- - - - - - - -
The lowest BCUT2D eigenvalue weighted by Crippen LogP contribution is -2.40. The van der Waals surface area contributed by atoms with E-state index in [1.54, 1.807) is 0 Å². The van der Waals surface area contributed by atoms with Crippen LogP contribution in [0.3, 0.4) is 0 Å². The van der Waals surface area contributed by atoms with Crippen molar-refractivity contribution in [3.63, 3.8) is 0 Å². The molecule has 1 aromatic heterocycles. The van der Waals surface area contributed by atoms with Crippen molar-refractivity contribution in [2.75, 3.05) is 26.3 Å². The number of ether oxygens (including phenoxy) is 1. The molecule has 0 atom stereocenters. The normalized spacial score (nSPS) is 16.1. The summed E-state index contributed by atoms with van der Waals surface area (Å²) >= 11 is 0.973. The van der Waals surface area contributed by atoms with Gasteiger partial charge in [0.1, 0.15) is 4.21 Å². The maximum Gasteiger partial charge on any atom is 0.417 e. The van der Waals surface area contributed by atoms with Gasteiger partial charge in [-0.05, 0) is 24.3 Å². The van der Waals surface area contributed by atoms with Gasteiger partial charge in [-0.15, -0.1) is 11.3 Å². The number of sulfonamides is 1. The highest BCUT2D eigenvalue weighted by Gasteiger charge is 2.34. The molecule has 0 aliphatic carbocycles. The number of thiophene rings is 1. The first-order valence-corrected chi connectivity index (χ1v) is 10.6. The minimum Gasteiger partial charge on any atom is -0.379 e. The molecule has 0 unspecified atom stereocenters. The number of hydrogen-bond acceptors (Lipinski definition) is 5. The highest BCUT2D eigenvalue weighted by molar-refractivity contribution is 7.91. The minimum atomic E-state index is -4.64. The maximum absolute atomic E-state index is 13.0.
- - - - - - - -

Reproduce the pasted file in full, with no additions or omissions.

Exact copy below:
The lowest BCUT2D eigenvalue weighted by Crippen LogP contribution is -2.40. The van der Waals surface area contributed by atoms with E-state index in [1.54, 1.807) is 0 Å². The van der Waals surface area contributed by atoms with Crippen LogP contribution in [0.3, 0.4) is 0 Å². The van der Waals surface area contributed by atoms with Crippen molar-refractivity contribution in [3.63, 3.8) is 0 Å². The molecule has 1 aromatic heterocycles. The van der Waals surface area contributed by atoms with Crippen molar-refractivity contribution in [2.75, 3.05) is 26.3 Å². The number of ether oxygens (including phenoxy) is 1. The molecule has 0 atom stereocenters. The normalized spacial score (nSPS) is 16.1. The summed E-state index contributed by atoms with van der Waals surface area (Å²) >= 11 is 0.973. The van der Waals surface area contributed by atoms with Gasteiger partial charge in [0.1, 0.15) is 4.21 Å². The maximum Gasteiger partial charge on any atom is 0.417 e. The van der Waals surface area contributed by atoms with Gasteiger partial charge in [-0.05, 0) is 24.3 Å². The van der Waals surface area contributed by atoms with Gasteiger partial charge in [-0.15, -0.1) is 11.3 Å². The number of sulfonamides is 1. The highest BCUT2D eigenvalue weighted by Gasteiger charge is 2.34. The molecule has 0 aliphatic carbocycles. The number of thiophene rings is 1. The first-order valence-corrected chi connectivity index (χ1v) is 10.6. The minimum Gasteiger partial charge on any atom is -0.379 e. The molecule has 0 unspecified atom stereocenters. The number of hydrogen-bond acceptors (Lipinski definition) is 5. The highest BCUT2D eigenvalue weighted by molar-refractivity contribution is 7.91. The minimum atomic E-state index is -4.64. The maximum absolute atomic E-state index is 13.0.